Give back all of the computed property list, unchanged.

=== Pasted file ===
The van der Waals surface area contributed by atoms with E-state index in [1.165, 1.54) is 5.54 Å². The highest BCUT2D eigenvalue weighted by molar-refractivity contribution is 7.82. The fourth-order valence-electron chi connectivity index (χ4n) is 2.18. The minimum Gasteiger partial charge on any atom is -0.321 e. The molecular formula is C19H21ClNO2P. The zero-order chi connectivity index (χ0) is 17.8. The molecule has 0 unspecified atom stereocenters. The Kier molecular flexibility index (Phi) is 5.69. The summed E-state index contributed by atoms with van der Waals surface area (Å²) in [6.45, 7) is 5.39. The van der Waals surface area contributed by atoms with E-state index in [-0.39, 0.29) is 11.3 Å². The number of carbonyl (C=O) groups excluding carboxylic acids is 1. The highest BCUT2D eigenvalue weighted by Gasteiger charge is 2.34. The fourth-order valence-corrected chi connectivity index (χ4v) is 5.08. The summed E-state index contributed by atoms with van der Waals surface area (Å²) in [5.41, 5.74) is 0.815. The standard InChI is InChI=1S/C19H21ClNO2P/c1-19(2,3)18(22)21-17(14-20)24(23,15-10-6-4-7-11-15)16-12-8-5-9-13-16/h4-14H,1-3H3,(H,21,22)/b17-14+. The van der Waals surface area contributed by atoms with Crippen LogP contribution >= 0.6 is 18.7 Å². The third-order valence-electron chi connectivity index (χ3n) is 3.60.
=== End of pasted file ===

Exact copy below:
The van der Waals surface area contributed by atoms with E-state index in [1.165, 1.54) is 5.54 Å². The highest BCUT2D eigenvalue weighted by molar-refractivity contribution is 7.82. The fourth-order valence-electron chi connectivity index (χ4n) is 2.18. The minimum Gasteiger partial charge on any atom is -0.321 e. The molecular formula is C19H21ClNO2P. The zero-order chi connectivity index (χ0) is 17.8. The molecule has 0 unspecified atom stereocenters. The Kier molecular flexibility index (Phi) is 5.69. The summed E-state index contributed by atoms with van der Waals surface area (Å²) in [6.45, 7) is 5.39. The van der Waals surface area contributed by atoms with E-state index in [-0.39, 0.29) is 11.3 Å². The number of carbonyl (C=O) groups excluding carboxylic acids is 1. The highest BCUT2D eigenvalue weighted by Gasteiger charge is 2.34. The fourth-order valence-corrected chi connectivity index (χ4v) is 5.08. The summed E-state index contributed by atoms with van der Waals surface area (Å²) in [5.41, 5.74) is 0.815. The standard InChI is InChI=1S/C19H21ClNO2P/c1-19(2,3)18(22)21-17(14-20)24(23,15-10-6-4-7-11-15)16-12-8-5-9-13-16/h4-14H,1-3H3,(H,21,22)/b17-14+. The van der Waals surface area contributed by atoms with Crippen LogP contribution >= 0.6 is 18.7 Å². The third-order valence-electron chi connectivity index (χ3n) is 3.60.